Release date 02/07/2012
YONKERS, NY— Costco pleased shoppers better than any other retailer according to Consumer Reports survey of more than 26,000 readers who told the organization about their shopping experience at 10 of the nations major retailers.
In its latest report, the Consumer Reports National Research Center subscribers told Consumer Reports about 55,108 shopping experiences at Costco, JCPenney, Kmart, Kohl’s, Macy’s, Meijer, Sam’s Club, Sears, Target, and Walmart. For the first time, some shoppers also told Consumer Reports about their experiences at many of those retailers’ online stores.
Costco was the only chain to earn an outstanding grade for the overall quality of its merchandise, whether in stores or online. And it earned above-average scores for all 10 product categories rated, including electronic entertainment, jewelry, and sporting goods. Costco’s website did better than its walk-in stores on all counts except product quality (for which the two types tied) and earned top marks for layout, product value, and checkout.
However, in-store shoppers found a few chinks in Costco’s armor: The chain’s walk-in stores scored below average for selection, checkout (because of long lines), and service, and its shoppers were more likely than those elsewhere to complain about a lack of fitting rooms.
The complete ratings for all 10 chains, including in-store and online ratings for quality, value checkout, customer service and in-store and website layout are available at www.consumerreports.org or in the March issue of Consumer Reports starting February 7, 2012.
In addition to Costco, Kohl’s and JCPenney earned above average scores for the quality of their goods in all product categories for which we had sufficient responses. People were especially happy with the value and layout at Kohl’s stores.
Target boasts that its stores are easy to navigate, and Consumer Reports readers rated its layouts higher than for some other chains. Otherwise, the in-store shopping experience was just average, and Target’s website was not especially easy to use.
Macy’s stores rated better than average for product quality and layout. Macy’s was the only chain besides Costco to receive raves for its kitchenware and personal-care products. Readers also praised the chain’s clothing and home-décor selections.
Meijer scored better than some others for layout and the quality of kitchenware, personal-care items, and electronic entertainment, but scores for its clothing were lukewarm.
Sears’ overall scores for its walk-in stores and website were similar, but the chain’s online customer service rated lower than its walk-in service. Respondents said Sears, Costco, and Sam’s Club were better places to buy hardware.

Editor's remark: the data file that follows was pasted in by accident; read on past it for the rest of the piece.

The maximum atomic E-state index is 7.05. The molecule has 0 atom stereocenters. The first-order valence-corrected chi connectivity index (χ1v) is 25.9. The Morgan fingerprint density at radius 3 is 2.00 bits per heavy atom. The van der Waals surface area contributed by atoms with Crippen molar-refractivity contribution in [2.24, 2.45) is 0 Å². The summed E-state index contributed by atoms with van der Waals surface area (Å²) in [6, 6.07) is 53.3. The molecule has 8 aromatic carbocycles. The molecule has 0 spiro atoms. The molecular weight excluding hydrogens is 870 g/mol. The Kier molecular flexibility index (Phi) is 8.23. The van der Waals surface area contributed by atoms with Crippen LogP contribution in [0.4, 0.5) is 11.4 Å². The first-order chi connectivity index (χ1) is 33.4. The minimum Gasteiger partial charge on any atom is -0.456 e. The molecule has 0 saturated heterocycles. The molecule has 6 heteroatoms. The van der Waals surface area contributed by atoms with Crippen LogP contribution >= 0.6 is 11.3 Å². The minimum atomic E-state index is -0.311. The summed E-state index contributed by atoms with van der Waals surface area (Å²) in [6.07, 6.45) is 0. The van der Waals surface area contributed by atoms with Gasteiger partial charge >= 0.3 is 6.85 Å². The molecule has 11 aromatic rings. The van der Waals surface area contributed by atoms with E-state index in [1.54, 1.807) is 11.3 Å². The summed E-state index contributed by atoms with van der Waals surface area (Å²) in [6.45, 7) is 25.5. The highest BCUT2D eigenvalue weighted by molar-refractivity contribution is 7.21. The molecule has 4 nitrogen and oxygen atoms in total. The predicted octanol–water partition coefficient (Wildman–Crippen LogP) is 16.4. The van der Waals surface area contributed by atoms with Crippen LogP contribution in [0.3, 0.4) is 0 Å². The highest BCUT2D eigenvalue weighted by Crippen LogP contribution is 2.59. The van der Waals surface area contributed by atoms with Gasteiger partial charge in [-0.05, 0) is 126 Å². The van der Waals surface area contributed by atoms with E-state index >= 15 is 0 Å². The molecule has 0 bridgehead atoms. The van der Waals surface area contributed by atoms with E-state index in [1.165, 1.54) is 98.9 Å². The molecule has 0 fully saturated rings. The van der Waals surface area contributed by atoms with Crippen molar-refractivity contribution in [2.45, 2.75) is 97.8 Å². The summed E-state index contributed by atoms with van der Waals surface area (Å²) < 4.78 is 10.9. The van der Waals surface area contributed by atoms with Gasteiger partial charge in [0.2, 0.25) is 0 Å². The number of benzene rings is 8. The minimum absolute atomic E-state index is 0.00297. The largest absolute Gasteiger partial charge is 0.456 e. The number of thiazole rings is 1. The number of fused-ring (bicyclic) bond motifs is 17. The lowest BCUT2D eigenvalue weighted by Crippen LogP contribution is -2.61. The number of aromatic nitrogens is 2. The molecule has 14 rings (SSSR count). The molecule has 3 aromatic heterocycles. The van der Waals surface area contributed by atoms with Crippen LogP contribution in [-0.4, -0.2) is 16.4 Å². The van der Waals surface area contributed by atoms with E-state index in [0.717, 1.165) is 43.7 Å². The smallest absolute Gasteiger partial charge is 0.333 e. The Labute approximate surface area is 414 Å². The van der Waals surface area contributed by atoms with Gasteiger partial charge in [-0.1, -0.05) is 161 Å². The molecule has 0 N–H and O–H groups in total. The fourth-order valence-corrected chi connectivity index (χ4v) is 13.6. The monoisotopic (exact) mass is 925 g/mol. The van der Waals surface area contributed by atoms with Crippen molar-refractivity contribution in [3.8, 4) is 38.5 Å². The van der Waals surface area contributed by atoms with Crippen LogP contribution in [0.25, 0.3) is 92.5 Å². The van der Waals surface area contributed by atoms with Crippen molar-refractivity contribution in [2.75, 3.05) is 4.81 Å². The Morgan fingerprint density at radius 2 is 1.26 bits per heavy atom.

Sam’s Club stores, both virtual and real, scored about the same as Sears overall. Readers who shopped at its walk-in stores complained of long checkout lines and limited selection but rated product quality and layout as better than average.
Walmart and Kmart walk-in stores scored much lower than those of other retailers. Walmart might be associated with low prices, but respondents said the product value was better at Costco and Kohl’s. Kmart was the only chain to score below average for value. Kmart also received low marks for selection, service, and checkout speed. Walmart was the only chain to earn below-average scores for the quality of its men’s, women’s, and children’s clothing. (Kmart received below-average scores for men’s and women’s clothing.) Walmart shoppers were especially likely to complain about long checkout lines and inadequate customer service.
In addition, 23 percent of the Walmart shoppers who returned an item to one of its stores the previous year reported at least one problem, significantly more than at any other retailer. (The problem was usually that they were offered only store credit.)
In addition to the store ratings, the report also includes Consumer Reports reader scores for the product offerings at all of the major stores including clothing, watches and jewelry, personal care, hardware, home décor, kitchenware, electronic entertainment, and sporting goods and toys. Those results are also available at www.consumerreports.org or in the March issue of Consumer Reports.
Consumer Reports is the world’s largest independent product-testing organization. Using its more than 50 labs, auto test center, and survey research center, the nonprofit rates thousands of products and services annually. Founded in 1936, Consumer Reports has over 8 million subscribers to its magazine, website and other publications. Its advocacy division, Consumers Union, works for health reform, food and product safety, financial reform, and other consumer issues in Washington, D.C., the states, and in the marketplace.